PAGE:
AFCON 2019 qualifying: Matchday 5 review

Expansion of AFCON reinforces the audacity of hope

A big fear is AFCON expansion would make it easy for the elite sites and lessen the excitement of the qualification process. In a sense it has, but this matchday also showed that qualification isn’t a foregone conclusion neither. With one round of games to go, teams such as Burkina Faso, DR Congo, Cape Verde, South Africa, Congo, Togo and Gabon are yet to seal their fates.

It backs the view that in Africa there’s so many middle-ranking teams that can give any team a game on their day. Concerns about the lowering of quality in the tournament itself are legitimate – a prolonged group stage could mean more risk-averse football for the neutral viewers seeking goals as the likes of Mauritania will, above all, look to contain superior opposition.

That doesn’t mean the quality will be necessarily lowered. All things considered, the cream will always rise to the top. It will just take longer for that to happen than in the previous format. More importantly, and one of the pros of the expansion of the tournament, is that the likes of Madagascar and Mauritania will be all the better for the experience when it comes to the development of their football.

Tanzania may have just missed their best chance to qualify for an AFCON

It ain’t over til it’s over but after their loss away to Lesotho Tanzania’s fate is now out of their hands. They’ll be hoping Cape Verde do what they need to do against Lesotho and that they themselves will be able to see off a well-coached Uganda side at home. Uganda have already qualified and Tanzania will hope they go easy on them despite the demands of their president Yoweri Museveni to finish them off for once and for all.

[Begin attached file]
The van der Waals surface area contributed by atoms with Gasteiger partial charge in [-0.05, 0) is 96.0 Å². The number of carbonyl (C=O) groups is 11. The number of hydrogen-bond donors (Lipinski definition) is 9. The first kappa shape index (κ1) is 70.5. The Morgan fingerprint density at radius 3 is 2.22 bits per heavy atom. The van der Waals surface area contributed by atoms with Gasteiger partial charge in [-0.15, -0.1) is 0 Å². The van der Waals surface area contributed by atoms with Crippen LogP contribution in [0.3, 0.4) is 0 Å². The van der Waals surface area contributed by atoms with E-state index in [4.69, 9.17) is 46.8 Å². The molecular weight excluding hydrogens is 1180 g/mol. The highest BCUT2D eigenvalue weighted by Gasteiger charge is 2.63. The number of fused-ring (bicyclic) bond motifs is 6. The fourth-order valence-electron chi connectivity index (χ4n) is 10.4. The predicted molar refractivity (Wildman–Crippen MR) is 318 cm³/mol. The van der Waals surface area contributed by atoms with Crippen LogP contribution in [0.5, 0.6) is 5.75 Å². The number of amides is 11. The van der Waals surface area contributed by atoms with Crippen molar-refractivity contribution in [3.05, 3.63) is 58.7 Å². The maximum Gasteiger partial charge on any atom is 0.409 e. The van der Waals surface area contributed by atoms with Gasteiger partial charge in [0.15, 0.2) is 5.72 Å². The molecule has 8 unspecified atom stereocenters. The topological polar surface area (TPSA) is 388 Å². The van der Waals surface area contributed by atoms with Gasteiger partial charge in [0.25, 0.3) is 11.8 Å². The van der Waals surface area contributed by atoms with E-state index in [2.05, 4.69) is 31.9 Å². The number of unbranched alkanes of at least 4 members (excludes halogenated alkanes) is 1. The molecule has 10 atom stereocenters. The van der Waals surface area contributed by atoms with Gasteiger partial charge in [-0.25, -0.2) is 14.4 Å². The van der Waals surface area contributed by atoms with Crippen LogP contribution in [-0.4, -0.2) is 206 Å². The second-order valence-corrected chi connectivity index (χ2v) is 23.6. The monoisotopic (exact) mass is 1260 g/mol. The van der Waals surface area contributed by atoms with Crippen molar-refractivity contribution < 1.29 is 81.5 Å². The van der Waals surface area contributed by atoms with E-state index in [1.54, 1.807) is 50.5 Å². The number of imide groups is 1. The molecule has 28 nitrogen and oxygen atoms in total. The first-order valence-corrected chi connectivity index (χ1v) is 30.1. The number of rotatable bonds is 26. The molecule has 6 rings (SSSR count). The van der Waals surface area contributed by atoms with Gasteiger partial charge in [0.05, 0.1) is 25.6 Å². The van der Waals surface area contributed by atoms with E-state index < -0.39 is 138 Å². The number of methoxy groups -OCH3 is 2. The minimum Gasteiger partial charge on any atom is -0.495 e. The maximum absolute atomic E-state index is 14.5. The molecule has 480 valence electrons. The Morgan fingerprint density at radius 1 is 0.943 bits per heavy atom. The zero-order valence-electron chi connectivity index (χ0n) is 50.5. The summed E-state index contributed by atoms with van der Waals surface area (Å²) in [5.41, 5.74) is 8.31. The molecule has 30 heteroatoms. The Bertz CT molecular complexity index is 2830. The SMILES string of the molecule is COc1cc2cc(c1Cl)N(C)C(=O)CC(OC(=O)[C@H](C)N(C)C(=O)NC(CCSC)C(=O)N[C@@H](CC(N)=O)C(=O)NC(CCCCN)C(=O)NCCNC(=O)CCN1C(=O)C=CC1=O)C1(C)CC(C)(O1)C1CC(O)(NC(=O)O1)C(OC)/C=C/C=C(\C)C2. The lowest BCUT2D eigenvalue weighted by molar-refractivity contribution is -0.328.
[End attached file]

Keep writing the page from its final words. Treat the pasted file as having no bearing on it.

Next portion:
The loss away to Lesotho was a massive two steps back for coach Emmanuel Amunike. The fruits of a 10-day training camp paid for after a plea to the president by the Nigerian were nowhere to be seen. Bizarrely, some of the most in-form players in the local league didn’t feature or were misused. The introduction of winger Shiza Kichuya added some brightness in attack but it was too little too late. An open defence and poorly coordinated build-up play meant they would have been lucky to escape with anything from the game.

Amunike now goes into March not knowing his best XI and players questioning his tactics. Centre back Abdi Banda reportedly done the latter and saw himself placed on the bench. Come March the belief in the team by the Tanzanian public may be so low the last push they need to qualify for AFCON may not be so strong.

Morocco and Egypt flex their muscles

Just as a revamped Egypt showed they could be a danger at AFCON after Salah’s late winner versus Tunisia, in Casablanca Morocco showed why they should go to Cameroon as one of the favourites for the trophy. Unlike in 2017 Renard’s team will have more potency in attack and they will go to the tournament as one of the most well-oiled teams with no glaring weaknesses.

For Seedorf and his men, they will have some work to do. Cameroon have an outstanding record at home and an equally proud record in the Cup of Nations, but there’ll be facing teams with the chemistry and quality to hurt them.

They were able to defy expectations in 2017 and they’ll have to do the same in 2019, though siege-mentality football may not work so well in their own backyard. With a change of manager, does Seedorf have the astuteness to know what kind of football will be required for his Cameroon side to succeed as hosts?

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